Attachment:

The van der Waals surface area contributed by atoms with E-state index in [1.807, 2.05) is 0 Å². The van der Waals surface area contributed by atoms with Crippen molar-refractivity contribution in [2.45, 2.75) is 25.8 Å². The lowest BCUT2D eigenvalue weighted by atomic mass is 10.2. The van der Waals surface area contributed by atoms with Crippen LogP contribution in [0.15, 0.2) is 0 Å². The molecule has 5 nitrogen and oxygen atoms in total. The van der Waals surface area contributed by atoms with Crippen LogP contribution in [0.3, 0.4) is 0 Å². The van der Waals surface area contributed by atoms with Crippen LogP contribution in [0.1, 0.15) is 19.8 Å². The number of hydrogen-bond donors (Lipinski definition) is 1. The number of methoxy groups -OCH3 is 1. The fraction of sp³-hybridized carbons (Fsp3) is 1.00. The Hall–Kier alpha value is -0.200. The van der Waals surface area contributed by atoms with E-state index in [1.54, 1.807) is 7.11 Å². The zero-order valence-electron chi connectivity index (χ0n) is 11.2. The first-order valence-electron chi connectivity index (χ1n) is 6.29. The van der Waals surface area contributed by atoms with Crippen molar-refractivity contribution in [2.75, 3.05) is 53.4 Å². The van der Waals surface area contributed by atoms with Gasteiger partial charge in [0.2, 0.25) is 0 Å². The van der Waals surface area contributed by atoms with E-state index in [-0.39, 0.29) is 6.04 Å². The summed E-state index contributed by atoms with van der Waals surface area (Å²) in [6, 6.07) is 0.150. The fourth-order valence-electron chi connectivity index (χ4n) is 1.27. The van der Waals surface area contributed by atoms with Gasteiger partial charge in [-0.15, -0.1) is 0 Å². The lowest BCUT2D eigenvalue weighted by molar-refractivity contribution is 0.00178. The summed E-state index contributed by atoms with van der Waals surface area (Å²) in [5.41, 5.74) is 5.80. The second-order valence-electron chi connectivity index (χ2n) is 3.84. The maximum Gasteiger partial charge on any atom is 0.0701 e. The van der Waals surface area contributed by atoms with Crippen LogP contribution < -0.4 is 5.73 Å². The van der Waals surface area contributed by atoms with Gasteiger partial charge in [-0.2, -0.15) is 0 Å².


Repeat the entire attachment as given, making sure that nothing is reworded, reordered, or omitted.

The van der Waals surface area contributed by atoms with E-state index in [1.807, 2.05) is 0 Å². The van der Waals surface area contributed by atoms with Crippen molar-refractivity contribution in [2.45, 2.75) is 25.8 Å². The lowest BCUT2D eigenvalue weighted by atomic mass is 10.2. The van der Waals surface area contributed by atoms with Crippen LogP contribution in [0.15, 0.2) is 0 Å². The molecule has 5 nitrogen and oxygen atoms in total. The van der Waals surface area contributed by atoms with Crippen LogP contribution in [0.3, 0.4) is 0 Å². The van der Waals surface area contributed by atoms with Crippen LogP contribution in [0.1, 0.15) is 19.8 Å². The number of hydrogen-bond donors (Lipinski definition) is 1. The number of methoxy groups -OCH3 is 1. The fraction of sp³-hybridized carbons (Fsp3) is 1.00. The Hall–Kier alpha value is -0.200. The van der Waals surface area contributed by atoms with E-state index in [1.54, 1.807) is 7.11 Å². The zero-order valence-electron chi connectivity index (χ0n) is 11.2. The first-order valence-electron chi connectivity index (χ1n) is 6.29. The van der Waals surface area contributed by atoms with Crippen molar-refractivity contribution in [2.75, 3.05) is 53.4 Å². The van der Waals surface area contributed by atoms with Gasteiger partial charge in [0.2, 0.25) is 0 Å². The van der Waals surface area contributed by atoms with E-state index in [-0.39, 0.29) is 6.04 Å². The summed E-state index contributed by atoms with van der Waals surface area (Å²) in [6, 6.07) is 0.150. The fourth-order valence-electron chi connectivity index (χ4n) is 1.27. The van der Waals surface area contributed by atoms with Gasteiger partial charge in [-0.15, -0.1) is 0 Å². The lowest BCUT2D eigenvalue weighted by molar-refractivity contribution is 0.00178. The summed E-state index contributed by atoms with van der Waals surface area (Å²) in [5.41, 5.74) is 5.80. The second-order valence-electron chi connectivity index (χ2n) is 3.84. The maximum Gasteiger partial charge on any atom is 0.0701 e. The van der Waals surface area contributed by atoms with Crippen LogP contribution < -0.4 is 5.73 Å². The van der Waals surface area contributed by atoms with Gasteiger partial charge in [-0.2, -0.15) is 0 Å².